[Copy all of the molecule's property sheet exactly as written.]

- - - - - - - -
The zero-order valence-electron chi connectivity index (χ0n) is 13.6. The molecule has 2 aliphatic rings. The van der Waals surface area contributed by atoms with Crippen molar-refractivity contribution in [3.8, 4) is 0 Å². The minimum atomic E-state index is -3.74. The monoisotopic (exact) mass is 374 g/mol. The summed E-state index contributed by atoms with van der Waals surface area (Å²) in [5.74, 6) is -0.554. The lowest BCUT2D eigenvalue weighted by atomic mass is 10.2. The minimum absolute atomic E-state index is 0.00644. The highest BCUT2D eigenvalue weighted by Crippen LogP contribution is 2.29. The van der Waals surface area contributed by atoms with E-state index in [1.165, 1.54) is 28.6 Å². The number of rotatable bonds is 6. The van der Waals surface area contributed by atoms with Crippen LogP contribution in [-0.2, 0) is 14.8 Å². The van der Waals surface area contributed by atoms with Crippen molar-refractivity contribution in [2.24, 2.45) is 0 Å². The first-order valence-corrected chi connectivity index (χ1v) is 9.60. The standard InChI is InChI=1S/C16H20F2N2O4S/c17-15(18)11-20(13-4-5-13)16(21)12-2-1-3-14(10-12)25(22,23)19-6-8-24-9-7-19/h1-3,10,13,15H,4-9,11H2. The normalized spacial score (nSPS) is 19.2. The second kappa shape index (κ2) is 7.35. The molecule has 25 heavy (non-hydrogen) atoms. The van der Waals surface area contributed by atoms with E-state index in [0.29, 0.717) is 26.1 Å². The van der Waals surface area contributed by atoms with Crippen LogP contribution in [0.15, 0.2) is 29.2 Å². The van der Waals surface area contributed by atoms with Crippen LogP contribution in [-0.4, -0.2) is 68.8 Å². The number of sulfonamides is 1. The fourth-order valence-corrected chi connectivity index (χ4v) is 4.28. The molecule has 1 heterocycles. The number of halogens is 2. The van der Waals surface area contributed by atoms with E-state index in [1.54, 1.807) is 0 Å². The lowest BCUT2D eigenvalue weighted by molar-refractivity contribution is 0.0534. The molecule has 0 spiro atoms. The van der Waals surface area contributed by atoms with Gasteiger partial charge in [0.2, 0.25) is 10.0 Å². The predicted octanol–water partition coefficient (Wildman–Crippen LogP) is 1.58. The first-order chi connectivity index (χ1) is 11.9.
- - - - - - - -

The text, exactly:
The zero-order valence-electron chi connectivity index (χ0n) is 13.6. The molecule has 2 aliphatic rings. The van der Waals surface area contributed by atoms with Crippen molar-refractivity contribution in [3.8, 4) is 0 Å². The minimum atomic E-state index is -3.74. The monoisotopic (exact) mass is 374 g/mol. The summed E-state index contributed by atoms with van der Waals surface area (Å²) in [5.74, 6) is -0.554. The lowest BCUT2D eigenvalue weighted by atomic mass is 10.2. The minimum absolute atomic E-state index is 0.00644. The highest BCUT2D eigenvalue weighted by Crippen LogP contribution is 2.29. The van der Waals surface area contributed by atoms with E-state index in [1.165, 1.54) is 28.6 Å². The number of rotatable bonds is 6. The van der Waals surface area contributed by atoms with Crippen LogP contribution in [-0.2, 0) is 14.8 Å². The van der Waals surface area contributed by atoms with Crippen molar-refractivity contribution in [2.24, 2.45) is 0 Å². The first-order valence-corrected chi connectivity index (χ1v) is 9.60. The standard InChI is InChI=1S/C16H20F2N2O4S/c17-15(18)11-20(13-4-5-13)16(21)12-2-1-3-14(10-12)25(22,23)19-6-8-24-9-7-19/h1-3,10,13,15H,4-9,11H2. The normalized spacial score (nSPS) is 19.2. The second kappa shape index (κ2) is 7.35. The molecule has 25 heavy (non-hydrogen) atoms. The van der Waals surface area contributed by atoms with E-state index in [0.29, 0.717) is 26.1 Å². The van der Waals surface area contributed by atoms with Crippen LogP contribution in [0.15, 0.2) is 29.2 Å². The van der Waals surface area contributed by atoms with Crippen LogP contribution in [-0.4, -0.2) is 68.8 Å². The number of sulfonamides is 1. The fourth-order valence-corrected chi connectivity index (χ4v) is 4.28. The molecule has 1 heterocycles. The number of halogens is 2. The van der Waals surface area contributed by atoms with E-state index in [1.54, 1.807) is 0 Å². The lowest BCUT2D eigenvalue weighted by molar-refractivity contribution is 0.0534. The molecule has 0 spiro atoms. The van der Waals surface area contributed by atoms with Gasteiger partial charge in [0.2, 0.25) is 10.0 Å². The predicted octanol–water partition coefficient (Wildman–Crippen LogP) is 1.58. The first-order chi connectivity index (χ1) is 11.9.